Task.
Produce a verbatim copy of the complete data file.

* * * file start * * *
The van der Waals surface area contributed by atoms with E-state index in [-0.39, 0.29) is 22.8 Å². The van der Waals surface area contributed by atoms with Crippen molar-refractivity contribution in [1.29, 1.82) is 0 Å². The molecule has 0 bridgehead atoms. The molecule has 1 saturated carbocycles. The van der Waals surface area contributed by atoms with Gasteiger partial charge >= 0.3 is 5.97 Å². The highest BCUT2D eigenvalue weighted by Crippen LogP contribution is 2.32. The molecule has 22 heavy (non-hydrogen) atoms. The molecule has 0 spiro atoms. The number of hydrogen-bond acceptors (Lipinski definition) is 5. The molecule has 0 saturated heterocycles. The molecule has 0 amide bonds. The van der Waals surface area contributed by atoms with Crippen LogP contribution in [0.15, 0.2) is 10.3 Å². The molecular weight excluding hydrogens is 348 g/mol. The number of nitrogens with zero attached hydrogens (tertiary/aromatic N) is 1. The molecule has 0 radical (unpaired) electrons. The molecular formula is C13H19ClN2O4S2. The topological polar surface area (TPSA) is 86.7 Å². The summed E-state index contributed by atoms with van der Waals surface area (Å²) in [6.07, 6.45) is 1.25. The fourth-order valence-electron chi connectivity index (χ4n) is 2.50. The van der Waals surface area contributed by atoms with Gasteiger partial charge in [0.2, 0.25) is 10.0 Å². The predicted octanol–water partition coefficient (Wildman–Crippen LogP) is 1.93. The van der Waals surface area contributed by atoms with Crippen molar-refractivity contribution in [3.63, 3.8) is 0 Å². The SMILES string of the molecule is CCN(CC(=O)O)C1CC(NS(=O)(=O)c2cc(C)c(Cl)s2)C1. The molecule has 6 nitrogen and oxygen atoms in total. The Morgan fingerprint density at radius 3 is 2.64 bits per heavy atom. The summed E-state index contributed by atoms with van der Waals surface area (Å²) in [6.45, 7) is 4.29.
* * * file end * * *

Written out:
The van der Waals surface area contributed by atoms with E-state index in [-0.39, 0.29) is 22.8 Å². The van der Waals surface area contributed by atoms with Crippen molar-refractivity contribution in [1.29, 1.82) is 0 Å². The molecule has 0 bridgehead atoms. The molecule has 1 saturated carbocycles. The van der Waals surface area contributed by atoms with Gasteiger partial charge >= 0.3 is 5.97 Å². The highest BCUT2D eigenvalue weighted by Crippen LogP contribution is 2.32. The molecule has 22 heavy (non-hydrogen) atoms. The molecule has 0 spiro atoms. The number of hydrogen-bond acceptors (Lipinski definition) is 5. The molecule has 0 saturated heterocycles. The molecule has 0 amide bonds. The van der Waals surface area contributed by atoms with Crippen LogP contribution in [0.15, 0.2) is 10.3 Å². The molecular weight excluding hydrogens is 348 g/mol. The number of nitrogens with zero attached hydrogens (tertiary/aromatic N) is 1. The molecule has 0 radical (unpaired) electrons. The molecular formula is C13H19ClN2O4S2. The topological polar surface area (TPSA) is 86.7 Å². The summed E-state index contributed by atoms with van der Waals surface area (Å²) in [6.07, 6.45) is 1.25. The fourth-order valence-electron chi connectivity index (χ4n) is 2.50. The van der Waals surface area contributed by atoms with Gasteiger partial charge in [0.2, 0.25) is 10.0 Å². The predicted octanol–water partition coefficient (Wildman–Crippen LogP) is 1.93. The van der Waals surface area contributed by atoms with Crippen molar-refractivity contribution in [3.63, 3.8) is 0 Å². The SMILES string of the molecule is CCN(CC(=O)O)C1CC(NS(=O)(=O)c2cc(C)c(Cl)s2)C1. The molecule has 6 nitrogen and oxygen atoms in total. The Morgan fingerprint density at radius 3 is 2.64 bits per heavy atom. The summed E-state index contributed by atoms with van der Waals surface area (Å²) in [6.45, 7) is 4.29.